December 11, 2018

Editorial: Daunting issue of climate change can be tackled locally, too

By: Vicki Parsons - IT

Editorial Board, Naples Daily News, USA TODAY NETWORK – FLORIDA

We’re often told to think globally, act locally.

Rarely is that advice more relevant than it is when the discussion turns to climate change.

The release last month of the federal government’s Fourth National Climate Assessment frames it. The Earth is getting warmer. While warming and cooling cycles occur naturally, human activity is likely contributing to the current rate of warming and that portends trouble on many fronts, including environmental, economic and geopolitical.

That is indeed a global challenge.

It would be easy, therefore, for local governments and individuals to throw up their hands and leave it to national and world leaders to come up with a plan.

That is neither wise nor necessary.

There are ways to act locally.

The human component of climate change is essentially the use of fossil fuels. Lessen the use, you lessen the severity of the changes, the consensus holds.

Partisans on the left and right will argue endlessly over how that should be accomplished and whether it’s even worth trying.

We maintain that regardless of your belief or lack thereof in man-made, catastrophic climate change, there are plenty of reasons to reduce the use of fossil fuels.

Burning them fills the air with pollutants beyond carbon dioxide, the main culprit behind climate change. We often purchase them from people and nations that mean us harm. They’re finite, so we’ll have to come up with something else eventually and compared to the most promising replacement — solar power — they are expensive.

Alternatives are out there and in use all around us.

Take for example the Lee County Waste-to-Energy Facility.

For 20 years it has been converting garbage into electricity that would have otherwise been generated by oil or natural gas.

It handles all the household garbage from Lee and Hendry counties.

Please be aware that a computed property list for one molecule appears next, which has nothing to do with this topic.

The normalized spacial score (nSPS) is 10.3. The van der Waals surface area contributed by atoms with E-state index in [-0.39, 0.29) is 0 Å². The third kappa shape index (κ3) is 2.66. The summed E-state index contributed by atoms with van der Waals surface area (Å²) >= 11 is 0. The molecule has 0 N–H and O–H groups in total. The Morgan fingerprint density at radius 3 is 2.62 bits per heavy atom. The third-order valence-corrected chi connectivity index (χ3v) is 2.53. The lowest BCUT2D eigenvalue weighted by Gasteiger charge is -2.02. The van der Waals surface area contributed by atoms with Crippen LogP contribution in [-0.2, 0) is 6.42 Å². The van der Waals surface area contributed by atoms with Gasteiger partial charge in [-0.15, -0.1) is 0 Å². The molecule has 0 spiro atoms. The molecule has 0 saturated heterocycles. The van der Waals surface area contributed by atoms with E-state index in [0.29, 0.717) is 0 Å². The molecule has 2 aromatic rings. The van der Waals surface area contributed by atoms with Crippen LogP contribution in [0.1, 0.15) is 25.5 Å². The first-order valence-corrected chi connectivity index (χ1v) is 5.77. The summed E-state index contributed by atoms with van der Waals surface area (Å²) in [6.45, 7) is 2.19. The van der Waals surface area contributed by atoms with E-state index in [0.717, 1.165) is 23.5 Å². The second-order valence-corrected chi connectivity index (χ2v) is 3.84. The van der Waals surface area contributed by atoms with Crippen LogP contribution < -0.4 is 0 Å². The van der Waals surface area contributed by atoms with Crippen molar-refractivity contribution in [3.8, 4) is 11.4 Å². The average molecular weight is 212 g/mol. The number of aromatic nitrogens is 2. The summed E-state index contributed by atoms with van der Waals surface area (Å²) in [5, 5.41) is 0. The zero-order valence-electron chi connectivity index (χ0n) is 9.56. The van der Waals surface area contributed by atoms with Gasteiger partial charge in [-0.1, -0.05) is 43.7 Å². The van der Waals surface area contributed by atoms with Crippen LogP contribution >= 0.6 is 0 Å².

Recycled materials are separated at the facility before incineration and the ash left after burning, about 10 percent of the original volume, is hauled to a Hendry County landfill.

When first proposed in the 1990s, critics fretted the incinerator would spew pollutants into the air, poisoning the region. That hasn’t happened. Instead, the plant has won numerous awards for its operation, including the 1996 Environmental Citizen of the Year Award from the Florida Department of Environmental Protection.

Early on, Collier County considered trucking its garbage to the plant as well, but a deal wasn’t struck. Given the success of the plant since, might it be time for Collier officials to take another look at the waste-to-energy option?

Another case of local action on a global issue lies less than an hour north of us at Babcock Ranch. The burgeoning development seeks to become the first solar-powered town in America.

A solar array on land donated by the developer and operated by Florida Power & Light produces and stores electricity, as do “solar trees” in the town square and rooftop panels on many of the buildings there.

Residents are charged the same rate for electricity as other FP&L customers and excess power goes to the regional grid.

We can’t help but wonder if such an arrangement might work at any of the massive new communities being planned in eastern Collier County.

It might even make them more palatable to elements of the environmental community that oppose current development plans.

Individuals’ response to climate change can take many forms.

Recycling properly, using energy efficient light bulbs and appliances, walking or cycling instead of driving and planting a tree are some was to act locally on a global matter.

Brent Batten wrote this on behalf of the Daily News editorial board.